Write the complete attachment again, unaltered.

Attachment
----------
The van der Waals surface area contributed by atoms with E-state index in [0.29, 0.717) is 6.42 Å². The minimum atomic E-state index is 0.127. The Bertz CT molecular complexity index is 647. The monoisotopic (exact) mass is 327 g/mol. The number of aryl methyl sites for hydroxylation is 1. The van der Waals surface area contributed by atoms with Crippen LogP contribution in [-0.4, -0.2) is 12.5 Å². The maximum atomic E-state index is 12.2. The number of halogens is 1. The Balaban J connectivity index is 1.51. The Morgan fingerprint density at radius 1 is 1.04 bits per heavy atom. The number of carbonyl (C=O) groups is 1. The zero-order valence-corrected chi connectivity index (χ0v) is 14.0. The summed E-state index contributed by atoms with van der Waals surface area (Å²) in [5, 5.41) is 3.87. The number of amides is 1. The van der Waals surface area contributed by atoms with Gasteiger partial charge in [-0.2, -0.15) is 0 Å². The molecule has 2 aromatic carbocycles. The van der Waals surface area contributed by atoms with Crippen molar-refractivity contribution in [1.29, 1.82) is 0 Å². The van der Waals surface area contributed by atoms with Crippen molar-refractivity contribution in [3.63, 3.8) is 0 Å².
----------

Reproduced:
The van der Waals surface area contributed by atoms with E-state index in [0.29, 0.717) is 6.42 Å². The minimum atomic E-state index is 0.127. The Bertz CT molecular complexity index is 647. The monoisotopic (exact) mass is 327 g/mol. The number of aryl methyl sites for hydroxylation is 1. The van der Waals surface area contributed by atoms with Crippen LogP contribution in [-0.4, -0.2) is 12.5 Å². The maximum atomic E-state index is 12.2. The number of halogens is 1. The Balaban J connectivity index is 1.51. The Morgan fingerprint density at radius 1 is 1.04 bits per heavy atom. The number of carbonyl (C=O) groups is 1. The zero-order valence-corrected chi connectivity index (χ0v) is 14.0. The summed E-state index contributed by atoms with van der Waals surface area (Å²) in [5, 5.41) is 3.87. The number of amides is 1. The van der Waals surface area contributed by atoms with Gasteiger partial charge in [-0.2, -0.15) is 0 Å². The molecule has 2 aromatic carbocycles. The van der Waals surface area contributed by atoms with Crippen molar-refractivity contribution in [1.29, 1.82) is 0 Å². The van der Waals surface area contributed by atoms with Crippen molar-refractivity contribution in [3.63, 3.8) is 0 Å².